An unlikely source of inspiration lies behind Stanford University researchers’ efforts to improve video captured by aerial drones. The engineers have used high-speed video footage and computer models to reveal that whooper swans stabilize their head with a complex neck that’s tuned like a car suspension.
Swans and geese are a marvel to aeronautical engineers. Even plump geese can perform remarkable aerial acrobatics—twisting their body and flapping their powerful wings while keeping their head completely still.
The findings have influenced the novel design of a new camera suspension system that could allow drones to record steadier video.
Researchers came up with a method for comparing high-speed video data of a whooper swan flying over a lake with a computer model that approximated the springy damping effects of the bird’s neck that allow it to stabilize the vertical disturbances.
They found the neck functions much like how a car’s suspension system provides a smooth ride over a bumpy road. The neck vertebrae and muscles respond with just the right stiffness and flexibility to passively keep the head steady during flapping flight, and even in mild gusts.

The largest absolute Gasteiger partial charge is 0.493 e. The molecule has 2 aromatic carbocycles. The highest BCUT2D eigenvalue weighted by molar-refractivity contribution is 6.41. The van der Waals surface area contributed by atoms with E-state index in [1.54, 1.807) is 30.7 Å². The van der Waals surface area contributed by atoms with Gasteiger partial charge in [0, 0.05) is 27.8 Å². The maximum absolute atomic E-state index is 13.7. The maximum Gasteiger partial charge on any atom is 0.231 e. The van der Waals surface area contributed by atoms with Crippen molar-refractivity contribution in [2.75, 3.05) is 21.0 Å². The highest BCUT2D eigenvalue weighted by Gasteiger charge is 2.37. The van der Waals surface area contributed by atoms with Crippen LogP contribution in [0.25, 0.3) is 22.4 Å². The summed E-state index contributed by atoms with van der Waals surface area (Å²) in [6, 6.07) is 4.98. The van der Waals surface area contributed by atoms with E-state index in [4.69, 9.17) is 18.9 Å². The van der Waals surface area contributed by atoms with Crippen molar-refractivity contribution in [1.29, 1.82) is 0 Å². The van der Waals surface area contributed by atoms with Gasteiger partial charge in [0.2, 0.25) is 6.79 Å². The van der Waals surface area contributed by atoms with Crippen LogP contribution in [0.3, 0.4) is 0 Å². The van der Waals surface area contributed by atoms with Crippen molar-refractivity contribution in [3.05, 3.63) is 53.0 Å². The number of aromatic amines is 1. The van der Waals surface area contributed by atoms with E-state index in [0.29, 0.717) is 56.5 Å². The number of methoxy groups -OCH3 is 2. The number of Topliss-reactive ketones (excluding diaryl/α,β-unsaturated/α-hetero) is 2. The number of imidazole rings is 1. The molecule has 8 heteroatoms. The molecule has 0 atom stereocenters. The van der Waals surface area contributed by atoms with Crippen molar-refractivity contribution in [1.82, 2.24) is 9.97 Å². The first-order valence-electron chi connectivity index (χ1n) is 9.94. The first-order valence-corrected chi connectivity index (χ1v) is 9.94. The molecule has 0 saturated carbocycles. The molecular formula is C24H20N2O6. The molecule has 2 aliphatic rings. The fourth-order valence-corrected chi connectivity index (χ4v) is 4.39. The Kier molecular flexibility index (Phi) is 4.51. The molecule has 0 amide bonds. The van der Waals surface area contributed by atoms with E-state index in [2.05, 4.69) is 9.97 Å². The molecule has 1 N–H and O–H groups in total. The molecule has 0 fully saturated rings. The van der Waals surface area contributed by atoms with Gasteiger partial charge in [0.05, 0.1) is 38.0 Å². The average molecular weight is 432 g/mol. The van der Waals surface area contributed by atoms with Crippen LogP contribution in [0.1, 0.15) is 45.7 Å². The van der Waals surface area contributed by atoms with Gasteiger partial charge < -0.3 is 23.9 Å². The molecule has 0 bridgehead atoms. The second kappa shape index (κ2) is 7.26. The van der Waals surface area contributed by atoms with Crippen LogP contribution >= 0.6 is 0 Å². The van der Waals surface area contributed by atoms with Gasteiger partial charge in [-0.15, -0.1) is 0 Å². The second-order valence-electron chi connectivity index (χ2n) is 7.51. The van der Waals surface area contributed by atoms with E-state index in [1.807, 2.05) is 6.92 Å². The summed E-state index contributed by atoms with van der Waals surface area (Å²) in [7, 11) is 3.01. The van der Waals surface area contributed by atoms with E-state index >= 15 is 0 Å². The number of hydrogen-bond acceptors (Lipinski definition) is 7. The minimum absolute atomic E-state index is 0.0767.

David Lentink, assistant professor of mechanical engineering at Stanford University, says:
“This simple mechanism is a remarkable finding, considering the daunting complexity of avian neck morphology with about 20 vertebrae and more than 200 muscles on each side.”
The current work has provided guidelines for a prototype swan-inspired passive camera suspension system, developed by Marina Dimitrov, one of Lentink’s undergraduate students, that could allow drones with flapping wings to record better video.
Ashley E. Pete, Daniel Kress, Marina A. Dimitrov, David Lentink
The role of passive avian head stabilization in flapping flight
J. R. Soc. Interface 2015 12 20150508; DOI: 10.1098/rsif.2015.0508.
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